THE SERVANT GENERAL
ON SERVANT LEADERSHIP
FAILING AND FALLING
Today’s reading: 2 Samuel 24:2-17
continue to learn about servant leadership in the Old Testament
story of David, that great servant leader (king), with regards
to the census and the plague.
On numbering the people
King David ordered a census of the Israelites “that
I may know their number.” (v.2). God was displeased.
This is because God’s people belonged to Him and not
to His instrument or top servant leader, and so only He needs
to know their exact number.
whether in parishes or communities, we do number our people.
This is to know how we stand and what work we can do. Joab’s
census gave “figures to the king: of men capable of
wielding a sword” (v.9). How can we move confidently
forward, especially in war (for us, spiritual), if we do not
know our manpower or financial resources?
what is right: do we number our people or not? It depends
on one’s intent. If it is to serve God unselfishly as
a true servant leader, then it is OK and even necessary. But
if it is to be triumphalistic or proud of numbers or to feel
superior to others, then it is very wrong.
us, we number our brethren in CFC-FFL, for many good pastoral
purposes, and for the sake of continuing mission. For LCSC,
which is a movement, we look at results of programs, but do
not maintain a list of LCS graduates or keep detailed info
on those who become part of the movement. God knows, and we
just need to know the broad strokes of where God is bringing
Sinning against the Lord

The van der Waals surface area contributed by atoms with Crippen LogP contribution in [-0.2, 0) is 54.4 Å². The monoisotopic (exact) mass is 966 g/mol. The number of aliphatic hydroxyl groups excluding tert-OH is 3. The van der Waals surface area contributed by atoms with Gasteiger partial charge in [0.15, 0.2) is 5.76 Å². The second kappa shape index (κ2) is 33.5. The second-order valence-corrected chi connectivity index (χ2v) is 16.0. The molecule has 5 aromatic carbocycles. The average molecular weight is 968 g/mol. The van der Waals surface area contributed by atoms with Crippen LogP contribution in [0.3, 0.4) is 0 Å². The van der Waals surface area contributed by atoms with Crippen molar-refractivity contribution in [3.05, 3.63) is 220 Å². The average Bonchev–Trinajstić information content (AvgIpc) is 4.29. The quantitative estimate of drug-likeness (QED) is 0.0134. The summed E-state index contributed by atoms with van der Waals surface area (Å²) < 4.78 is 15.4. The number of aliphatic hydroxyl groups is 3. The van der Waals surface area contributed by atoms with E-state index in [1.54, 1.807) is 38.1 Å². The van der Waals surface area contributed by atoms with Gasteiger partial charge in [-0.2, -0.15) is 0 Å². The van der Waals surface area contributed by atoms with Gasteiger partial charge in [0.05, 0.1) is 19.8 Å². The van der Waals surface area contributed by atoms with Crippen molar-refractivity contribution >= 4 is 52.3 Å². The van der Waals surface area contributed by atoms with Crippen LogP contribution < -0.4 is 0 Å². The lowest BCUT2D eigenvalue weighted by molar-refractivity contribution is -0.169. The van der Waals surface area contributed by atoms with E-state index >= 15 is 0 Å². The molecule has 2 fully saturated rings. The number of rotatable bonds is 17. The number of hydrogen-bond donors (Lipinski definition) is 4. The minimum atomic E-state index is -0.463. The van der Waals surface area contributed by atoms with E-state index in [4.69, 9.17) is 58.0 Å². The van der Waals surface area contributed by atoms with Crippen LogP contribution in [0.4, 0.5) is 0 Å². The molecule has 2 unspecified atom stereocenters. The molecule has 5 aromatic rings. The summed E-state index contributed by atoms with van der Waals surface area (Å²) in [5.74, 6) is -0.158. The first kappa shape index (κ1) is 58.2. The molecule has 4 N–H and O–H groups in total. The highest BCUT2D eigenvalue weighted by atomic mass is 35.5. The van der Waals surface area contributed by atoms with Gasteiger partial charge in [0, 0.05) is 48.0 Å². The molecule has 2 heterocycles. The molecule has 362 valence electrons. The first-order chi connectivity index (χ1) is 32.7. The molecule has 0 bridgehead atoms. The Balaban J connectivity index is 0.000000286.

David had his selfish intent in numbering the Israelites.
As king, he could then exercise centralized power, impose
taxation, conscription and expropriation upon Israel (NAB
footnote). David later “regretted having numbered the
people. David said to the Lord: ‘I have sinned grievously
in what I have done.” (v.10a). We all make mistakes,
and we all many times miss what is God’s intent for
us as His servant leaders. We must be humble enough to admit
times like these, we can always look to God’s mercy.
“Take away, Lord, your servant’s guilt, for I
have acted very foolishly.” (v.10b). We repent sincerely,
and we are forgiven.
restores us to God, by His mercy. But sin always has consequences.
So David had three choices of terrible consequences (v.13).
For us, Jesus already paid the price for our sins, but we
pay the price for the consequences of our sins. This is a
good thing. This is how we learn not to go against God’s
ways. This is the experience of true mercy, where we are led
to a turnaround and a transformation of life. We take the
bitter pill and move on. “I am greatly distressed. But
let us fall into the hand of God, whose mercy is great, rather
than into human hands.” (v.14).
here is a sobering reality. As servant leaders, we not only
suffer the consequences of our sins, but our sins adversely
affect the lives of those we lead. David chose the plague,
and “seventy thousand of the people died.” (v.15).
If only we were the ones to suffer for what we do wrong. “It
is I who have sinned; it is I, the shepherd, who have done
wrong. But these sheep, what have they done? Strike me and
my father’s family!” (v.17). But again, our sins
affect others. If the shepherd does not watch and protect
the sheep or abandons them, then they will be lost, will go
hungry, or be devoured by predators. Be very mindful of your
responsibility as a servant leader!
Looking to God’s mercy
Servant leaders have such an important task, as God entrusts
His work to them. With such a great privilege comes great
responsibility. As such, we will be punished for our neglect,
serve a demanding and jealous God, who looks to our commitment,
loyalty and faithfulness. God alone! But our just God is also
our merciful God. We will indeed fall and fail, but we can
look with confidence to God’s mercy. “But when
the angel stretched forth his hand toward Jerusalem to destroy
it, the Lord changed his mind about the calamity, and said
to the angel causing the destruction among the people: Enough
now! Stay your hand.” (v.16a).